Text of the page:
The Aussie dollar is soaring and many industries, including metal manufacturers, are feeling the pinch.
Manufacturing seems to be the hardest hit, however, with overall activity declining in March for the sixth time in seven months due to increasing costs of key raw materials. Overall demand waned substantially as a result, and the trend looks set to continue for some time. Manufacturing activity was also slow in April.
Automotive, footwear, food and beverages
Across many areas of the Manufacturing division during March, the rise in costs was greater than the increase in final prices received for goods. This translated to pressure on profit margins and some industries are slashing jobs as a result.
Ford Australia is set to shed 240 factory workers’ jobs from July, cutting production from 260 to 209 vehicles per day. The company has been caught between model launches.
During this delicate phase of the production cycle, competitive pressure from the high Australian dollar has given rival imported vehicles a significant price advantage.
Car manufacturers are just one example of the division’s trouble over a high dollar.
Manufacturers of footwear, food and beverages, textiles and fabricated metals are all experiencing equally weak conditions, as new orders fall. Another example is the light and lamp manufacturing industry. Ongoing strength of the Australian dollar reduces the cost of imported electrical lights.
Competition and import
The industry’s revenue will be affected by pricing pressures in some segments, mainly because of import competition from countries where labour costs are low.
Coupled with these trends, continued strength of the Australian dollar will affect the competitiveness of some firms, particularly those manufacturing commodity products and targeting export markets.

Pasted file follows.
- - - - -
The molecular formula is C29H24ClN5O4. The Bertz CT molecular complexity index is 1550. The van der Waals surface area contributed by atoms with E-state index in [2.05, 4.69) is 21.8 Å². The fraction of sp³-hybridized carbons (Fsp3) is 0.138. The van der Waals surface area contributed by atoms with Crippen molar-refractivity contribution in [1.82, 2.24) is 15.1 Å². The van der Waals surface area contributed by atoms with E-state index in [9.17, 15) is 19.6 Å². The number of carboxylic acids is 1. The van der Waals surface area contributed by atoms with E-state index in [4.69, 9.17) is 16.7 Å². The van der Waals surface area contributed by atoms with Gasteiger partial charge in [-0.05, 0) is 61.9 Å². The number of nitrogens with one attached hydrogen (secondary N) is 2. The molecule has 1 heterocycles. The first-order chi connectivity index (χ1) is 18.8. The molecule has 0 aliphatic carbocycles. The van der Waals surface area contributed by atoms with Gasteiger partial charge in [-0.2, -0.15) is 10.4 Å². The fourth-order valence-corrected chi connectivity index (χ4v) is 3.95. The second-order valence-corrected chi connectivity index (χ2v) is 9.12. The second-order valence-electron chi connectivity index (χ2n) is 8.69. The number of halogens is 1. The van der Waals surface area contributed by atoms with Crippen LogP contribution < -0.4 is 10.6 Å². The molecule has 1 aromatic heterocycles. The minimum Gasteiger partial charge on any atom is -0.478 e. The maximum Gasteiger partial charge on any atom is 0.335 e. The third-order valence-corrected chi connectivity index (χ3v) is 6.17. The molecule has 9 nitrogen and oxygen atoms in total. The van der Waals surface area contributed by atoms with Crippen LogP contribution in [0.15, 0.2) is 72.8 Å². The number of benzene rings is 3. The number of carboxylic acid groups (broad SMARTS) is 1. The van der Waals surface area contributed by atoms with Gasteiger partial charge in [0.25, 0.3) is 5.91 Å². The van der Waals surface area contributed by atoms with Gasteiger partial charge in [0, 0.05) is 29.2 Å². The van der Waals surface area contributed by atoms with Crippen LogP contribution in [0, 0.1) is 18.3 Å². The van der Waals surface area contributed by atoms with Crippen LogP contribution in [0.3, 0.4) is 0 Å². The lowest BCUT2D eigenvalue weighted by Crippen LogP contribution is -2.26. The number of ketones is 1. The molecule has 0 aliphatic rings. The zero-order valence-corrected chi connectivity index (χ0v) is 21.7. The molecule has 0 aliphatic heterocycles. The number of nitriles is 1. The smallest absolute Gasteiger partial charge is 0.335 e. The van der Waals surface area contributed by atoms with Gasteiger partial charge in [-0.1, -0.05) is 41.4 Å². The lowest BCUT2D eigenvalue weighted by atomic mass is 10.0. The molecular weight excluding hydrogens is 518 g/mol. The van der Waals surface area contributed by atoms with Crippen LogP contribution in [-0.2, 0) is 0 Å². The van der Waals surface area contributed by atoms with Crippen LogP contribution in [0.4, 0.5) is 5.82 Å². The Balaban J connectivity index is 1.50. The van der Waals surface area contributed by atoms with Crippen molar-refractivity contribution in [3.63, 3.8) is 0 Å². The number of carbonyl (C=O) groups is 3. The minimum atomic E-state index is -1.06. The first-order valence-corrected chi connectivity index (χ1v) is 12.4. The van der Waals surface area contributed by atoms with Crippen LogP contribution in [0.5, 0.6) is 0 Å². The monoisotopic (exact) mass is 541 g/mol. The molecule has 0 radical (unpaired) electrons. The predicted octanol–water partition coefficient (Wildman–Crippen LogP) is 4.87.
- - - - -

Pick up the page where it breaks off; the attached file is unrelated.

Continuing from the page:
Imports for the milk and cream processing industry are forecast to increase over the next five years, largely driven by the strong dollar. In the magazine publishing industry, if a strong Australian dollar is sustained, downward pressure will be placed on local paper.
This would partially or fully offset the effect of higher US dollar paper prices. However, in the event that the Australian dollar price of paper falls, some advertisers may be attracted to alternative advertising media like direct mail and catalogues.
For spirit manufacturers, the strong Australian dollar could harm local producers by making it cheaper for wholesalers and retailers to import bottled spirits.
Over the next five years, the rising dollar should make imported bottled spirits cheaper, while packaging, marketing and labour costs are all expected to rise.
Mining industries continue to expand to meet booming demand from China. However, as the dollar continues upward, export competitiveness is intensifying.
Despite all the talk of an escalating dollar and falling manufacturing activity, some say that the manufacturing division’s resilience should not be underestimated.
These industries may be struggling under the rise, but if the past is any indication that they will pull through, then all should eventually be well.
After a range of negative factors occurring in the second half of 2010, manufacturing conditions did recover, if only for a short time.
- Benefits flow from Australia/China JVs
- 2011 federal budget, what does it mean for manufacturing?
- Federal budget overlooks manufacturers struggling from strong Australian dollar
Image sourced: movingtoaustralia.com.au
Comment on this story below or on Twitter @manmonthly